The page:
Innovation can often happen quickly in smaller, privately owned businesses, and we will believe that the same kind of creativity and adaptability is present and will help established lodging businesses survive and thrive.

The two hotels are potentially an enormous boon for retailers and other service businesses. Clearly there is a sense that many visitors would like to shop in Manchester and stay overnight here. And if they stay here, the chances of them shopping and dining here get better.

Of course, there's more, as folks who've been following the Subway-Starbucks saga are well aware. Far from forcing older, existing competitors who may be locally owned out of business, these two businesses, which will help revitalize the under-utilized Equinox Square Plaza, will offer options for consumers where none may exist now, or attract more business overall, we believe; attracting money that would have been spent somewhere else. So we're cheered that Starbucks got its parking waiver and that the once-shuttered Friendly's will soon be reopening under new management.

Together, these three restaurants will add some additional sparkle to that part of Depot Street. Plus, we also have a renovated and expanded Dunkin' Donuts shop looking like it's ready to reopen soon.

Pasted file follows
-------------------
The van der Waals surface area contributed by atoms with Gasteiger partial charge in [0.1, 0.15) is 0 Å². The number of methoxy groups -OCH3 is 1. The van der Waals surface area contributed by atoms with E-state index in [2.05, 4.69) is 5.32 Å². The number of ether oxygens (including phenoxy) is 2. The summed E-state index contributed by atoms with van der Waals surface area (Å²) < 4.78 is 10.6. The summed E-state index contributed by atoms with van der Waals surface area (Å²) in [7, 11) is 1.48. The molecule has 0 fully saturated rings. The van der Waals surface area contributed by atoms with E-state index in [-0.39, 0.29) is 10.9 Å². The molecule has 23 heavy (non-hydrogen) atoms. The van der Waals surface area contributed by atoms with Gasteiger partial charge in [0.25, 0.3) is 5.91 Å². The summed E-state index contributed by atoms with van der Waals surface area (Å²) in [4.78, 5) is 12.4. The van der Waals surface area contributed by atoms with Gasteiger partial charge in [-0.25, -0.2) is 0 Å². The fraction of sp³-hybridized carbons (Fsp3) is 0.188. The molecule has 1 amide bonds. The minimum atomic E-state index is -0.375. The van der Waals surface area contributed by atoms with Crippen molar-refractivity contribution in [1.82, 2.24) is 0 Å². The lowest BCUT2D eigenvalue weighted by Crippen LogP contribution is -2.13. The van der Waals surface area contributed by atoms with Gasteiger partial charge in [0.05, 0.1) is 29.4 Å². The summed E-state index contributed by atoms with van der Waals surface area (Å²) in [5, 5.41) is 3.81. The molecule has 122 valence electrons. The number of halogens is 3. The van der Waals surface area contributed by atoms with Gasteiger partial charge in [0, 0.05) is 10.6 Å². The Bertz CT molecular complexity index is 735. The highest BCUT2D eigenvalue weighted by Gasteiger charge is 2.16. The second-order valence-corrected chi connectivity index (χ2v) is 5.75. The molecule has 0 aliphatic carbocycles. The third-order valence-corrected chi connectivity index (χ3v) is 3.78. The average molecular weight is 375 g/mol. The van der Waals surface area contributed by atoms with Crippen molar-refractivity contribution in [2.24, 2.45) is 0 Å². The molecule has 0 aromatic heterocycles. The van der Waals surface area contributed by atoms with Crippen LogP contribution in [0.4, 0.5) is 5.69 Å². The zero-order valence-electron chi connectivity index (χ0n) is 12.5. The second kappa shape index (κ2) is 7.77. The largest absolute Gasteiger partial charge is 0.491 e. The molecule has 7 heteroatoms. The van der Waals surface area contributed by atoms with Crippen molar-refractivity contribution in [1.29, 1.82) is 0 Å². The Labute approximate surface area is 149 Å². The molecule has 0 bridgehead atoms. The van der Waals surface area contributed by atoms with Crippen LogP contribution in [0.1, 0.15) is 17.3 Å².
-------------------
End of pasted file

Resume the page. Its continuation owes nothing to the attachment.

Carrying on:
Meanwhile, what of all those empty storefronts? At some point they will be used for something. Eventually the marketplace finds its own level. Sometimes that takes longer than anyone would like, but the minute someone - like the government - decides they know better than private investors who are risking their own money at how to play this game, we're going to be well down the slippery slope to even more empty storefronts.

The soon-to-be-completed Manchester Community Library will also play a transformative role in the coming years. That interesting and future-oriented structure will also add much to the community when it is up and running.

This is not your grandma's library but one built to serve multiple functions, including lending books. But it will also offer links to many other information sources and services, not the least of which will be the so-called "touch down" office spaces where start up oriented entrepreneurs can translate ideas into realities.

Full disclosure moment: The editor of The Journal is the spouse of the library's board president.

A pat on the back is also to town officials who helped move some or all of this forward is also appropriate. There are times when government can be frustrating, but if we look back to where we were five years ago and compare it to where we are now, there's a lot to cheer about.